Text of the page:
This is of course the business equivalent of escaping being eaten by lion, by merely out-running the person fleeing next to you.

The electric motorcycle segment is beginning to mature. We know this because word from Japan has Honda, Kawasaki, Suzuki, and Yamaha collaborating together on various standards for electric motorcycles.

If it doesn’t immediately strike you as such, this is incredibly big news.

The move sees the Big Four creating a consortium that will work together to bring homogenized battery, charging, infrastructure, and other items into reality so that there can be interoperability between the brands and less confusion in the marketplace. 

Earlier today, the British site Visordown reported that Norton Motorcycles was set to go out of business, as the British Companies House (a sort of business registrar in the United Kingdom) was striking Norton Motors UK Ltd from its list and dissolving the business for inactivity.

It was a shocking development, to say the least, and though Norton is a small company, the news came as a surprise. After all, the last few months have not been kind for the small manufacturers in the motorcycle industry, with the deaths of Alta and Motus still fresh on our minds..

In a terse press release this morning, Bombardier Recreational Products (BRP) announced that it has acquired select assets of Alta Motors’ parent company Faster-Faster, Inc.

Those assets include “certain intellectual property, patents and some limited physical assets from the former all-electric motorcycle design and manufacturing company,” to put it in BRP’s words.

BRP plans to use these assets as part of its ongoing research into electric and hybrid drives for recreational vehicles, and hopes that the technology will help jumpstart its own efforts for electric transportation products.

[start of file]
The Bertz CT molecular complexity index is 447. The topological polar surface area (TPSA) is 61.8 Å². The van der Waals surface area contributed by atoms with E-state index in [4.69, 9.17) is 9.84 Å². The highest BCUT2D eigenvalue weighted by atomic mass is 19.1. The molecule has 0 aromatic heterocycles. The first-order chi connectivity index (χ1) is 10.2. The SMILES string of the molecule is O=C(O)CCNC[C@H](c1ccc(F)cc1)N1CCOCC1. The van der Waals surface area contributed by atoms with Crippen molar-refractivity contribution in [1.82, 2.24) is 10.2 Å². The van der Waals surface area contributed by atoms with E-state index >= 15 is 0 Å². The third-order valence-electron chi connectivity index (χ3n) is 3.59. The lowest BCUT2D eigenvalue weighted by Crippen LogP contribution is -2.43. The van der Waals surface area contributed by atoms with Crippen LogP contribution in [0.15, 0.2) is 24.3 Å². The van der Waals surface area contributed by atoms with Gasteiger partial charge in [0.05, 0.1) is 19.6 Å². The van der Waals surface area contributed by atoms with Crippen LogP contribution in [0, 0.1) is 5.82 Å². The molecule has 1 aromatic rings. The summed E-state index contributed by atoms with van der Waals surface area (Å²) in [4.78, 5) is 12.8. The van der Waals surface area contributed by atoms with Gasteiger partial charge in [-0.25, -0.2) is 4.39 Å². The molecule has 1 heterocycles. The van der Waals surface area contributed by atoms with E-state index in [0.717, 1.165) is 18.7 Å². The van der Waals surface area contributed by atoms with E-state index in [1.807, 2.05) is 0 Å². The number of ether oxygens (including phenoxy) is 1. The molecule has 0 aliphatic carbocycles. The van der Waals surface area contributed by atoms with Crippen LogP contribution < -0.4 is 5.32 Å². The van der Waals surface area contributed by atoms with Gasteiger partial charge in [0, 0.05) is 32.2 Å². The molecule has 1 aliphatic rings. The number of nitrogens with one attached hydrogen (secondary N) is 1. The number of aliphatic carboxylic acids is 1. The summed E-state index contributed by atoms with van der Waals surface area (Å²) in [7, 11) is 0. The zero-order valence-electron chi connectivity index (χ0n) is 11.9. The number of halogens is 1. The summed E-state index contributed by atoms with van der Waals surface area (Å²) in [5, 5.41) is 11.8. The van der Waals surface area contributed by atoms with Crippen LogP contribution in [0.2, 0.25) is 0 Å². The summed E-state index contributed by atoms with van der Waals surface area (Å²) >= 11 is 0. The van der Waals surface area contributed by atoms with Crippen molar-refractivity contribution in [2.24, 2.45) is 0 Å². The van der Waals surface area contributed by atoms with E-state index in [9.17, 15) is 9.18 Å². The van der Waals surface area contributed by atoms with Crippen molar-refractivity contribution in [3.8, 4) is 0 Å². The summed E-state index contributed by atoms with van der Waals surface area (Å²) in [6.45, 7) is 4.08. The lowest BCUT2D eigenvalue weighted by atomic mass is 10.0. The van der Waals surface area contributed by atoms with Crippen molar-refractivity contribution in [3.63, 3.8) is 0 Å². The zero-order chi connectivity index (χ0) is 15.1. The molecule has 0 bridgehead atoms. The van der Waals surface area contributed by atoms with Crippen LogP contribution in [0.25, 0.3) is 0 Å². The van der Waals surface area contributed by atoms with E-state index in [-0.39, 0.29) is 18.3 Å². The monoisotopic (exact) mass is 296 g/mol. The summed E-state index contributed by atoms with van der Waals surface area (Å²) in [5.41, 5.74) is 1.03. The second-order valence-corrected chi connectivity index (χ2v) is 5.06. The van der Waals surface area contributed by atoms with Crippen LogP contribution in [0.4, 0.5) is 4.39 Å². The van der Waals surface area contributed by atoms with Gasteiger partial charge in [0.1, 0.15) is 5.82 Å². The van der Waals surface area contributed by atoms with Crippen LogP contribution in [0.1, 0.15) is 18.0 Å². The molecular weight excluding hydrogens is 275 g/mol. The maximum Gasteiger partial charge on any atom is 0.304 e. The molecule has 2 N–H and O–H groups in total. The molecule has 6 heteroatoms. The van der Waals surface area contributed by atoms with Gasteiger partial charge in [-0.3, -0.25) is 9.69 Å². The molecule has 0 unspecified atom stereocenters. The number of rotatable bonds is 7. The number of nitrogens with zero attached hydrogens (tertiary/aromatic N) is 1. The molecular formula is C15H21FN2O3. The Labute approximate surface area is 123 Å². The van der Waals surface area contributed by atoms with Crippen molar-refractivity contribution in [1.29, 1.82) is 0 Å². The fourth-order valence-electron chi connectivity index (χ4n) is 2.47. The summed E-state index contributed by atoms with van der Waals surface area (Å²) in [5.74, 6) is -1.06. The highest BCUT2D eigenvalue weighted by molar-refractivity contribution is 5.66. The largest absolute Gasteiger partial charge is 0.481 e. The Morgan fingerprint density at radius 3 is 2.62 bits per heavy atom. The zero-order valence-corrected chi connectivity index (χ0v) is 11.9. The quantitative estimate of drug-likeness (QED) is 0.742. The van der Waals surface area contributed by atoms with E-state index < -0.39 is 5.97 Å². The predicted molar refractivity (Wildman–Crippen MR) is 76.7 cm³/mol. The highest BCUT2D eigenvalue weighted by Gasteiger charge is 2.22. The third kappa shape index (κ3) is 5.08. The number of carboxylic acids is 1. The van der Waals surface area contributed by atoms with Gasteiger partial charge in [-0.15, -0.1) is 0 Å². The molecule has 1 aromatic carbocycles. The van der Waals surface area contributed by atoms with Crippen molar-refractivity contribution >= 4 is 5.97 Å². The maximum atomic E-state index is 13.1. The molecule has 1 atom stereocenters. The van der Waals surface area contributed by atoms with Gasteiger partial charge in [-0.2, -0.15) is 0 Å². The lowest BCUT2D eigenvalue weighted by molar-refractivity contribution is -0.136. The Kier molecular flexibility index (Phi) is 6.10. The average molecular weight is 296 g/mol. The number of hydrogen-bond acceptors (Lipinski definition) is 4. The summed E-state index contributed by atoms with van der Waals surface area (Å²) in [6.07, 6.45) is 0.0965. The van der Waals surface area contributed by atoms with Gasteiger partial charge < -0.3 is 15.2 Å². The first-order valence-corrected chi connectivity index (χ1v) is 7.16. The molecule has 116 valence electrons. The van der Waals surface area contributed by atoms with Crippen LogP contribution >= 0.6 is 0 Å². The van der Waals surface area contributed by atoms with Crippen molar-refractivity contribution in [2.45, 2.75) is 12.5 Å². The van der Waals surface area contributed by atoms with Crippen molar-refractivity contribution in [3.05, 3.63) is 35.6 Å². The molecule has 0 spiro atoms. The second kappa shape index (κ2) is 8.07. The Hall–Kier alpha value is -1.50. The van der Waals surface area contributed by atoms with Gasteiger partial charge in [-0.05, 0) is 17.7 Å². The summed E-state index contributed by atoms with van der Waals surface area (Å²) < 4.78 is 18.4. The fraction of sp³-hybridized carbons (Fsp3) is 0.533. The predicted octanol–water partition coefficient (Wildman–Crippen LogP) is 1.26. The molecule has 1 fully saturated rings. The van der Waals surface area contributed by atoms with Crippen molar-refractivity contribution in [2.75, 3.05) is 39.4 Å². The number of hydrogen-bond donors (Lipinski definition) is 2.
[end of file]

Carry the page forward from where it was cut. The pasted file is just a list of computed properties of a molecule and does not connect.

The Canadian company is very quick to point out, however, that BRP has no interest in restarting operations of Alta Motors and assumes no liabilities.

Motorcycle racing is a profitable business, it turns out. The leading UK financial paper Financial Times reported yesterday that Bridgepoint Capital, the private equity firm that owns Dorna, among many other assets, has hit upon a relatively novel way of paying out investors, by transferring the roughly 40% of Dorna that it owns between one Bridgepoint fund and another. 

The proposed sale is a result of a review carried out by merchant bankers Lazard at the end of last year, with the aim of fixing a value and finding potential buyers. According to the FT, several private equity firms expressed an interesting in buying Bridgepoint’s stake, including former owners CVC. 

Here is some interesting automotive news for you that has bearing over our two-wheeled world, as CNN is reporting that more Americans are behind on their car loans than ever before.

The news accounts for two trends that we are seeing in the United States. One, the decline of automobile ownership; and two, the rising debt load amongst citizens, especially millennial buyers.

What this translates into the car world – namely that buyers are increasingly defaulting on their auto loans – likely bears the same reality in the motorcycle industry, since so many motorbikes are bought through financed payment schemes.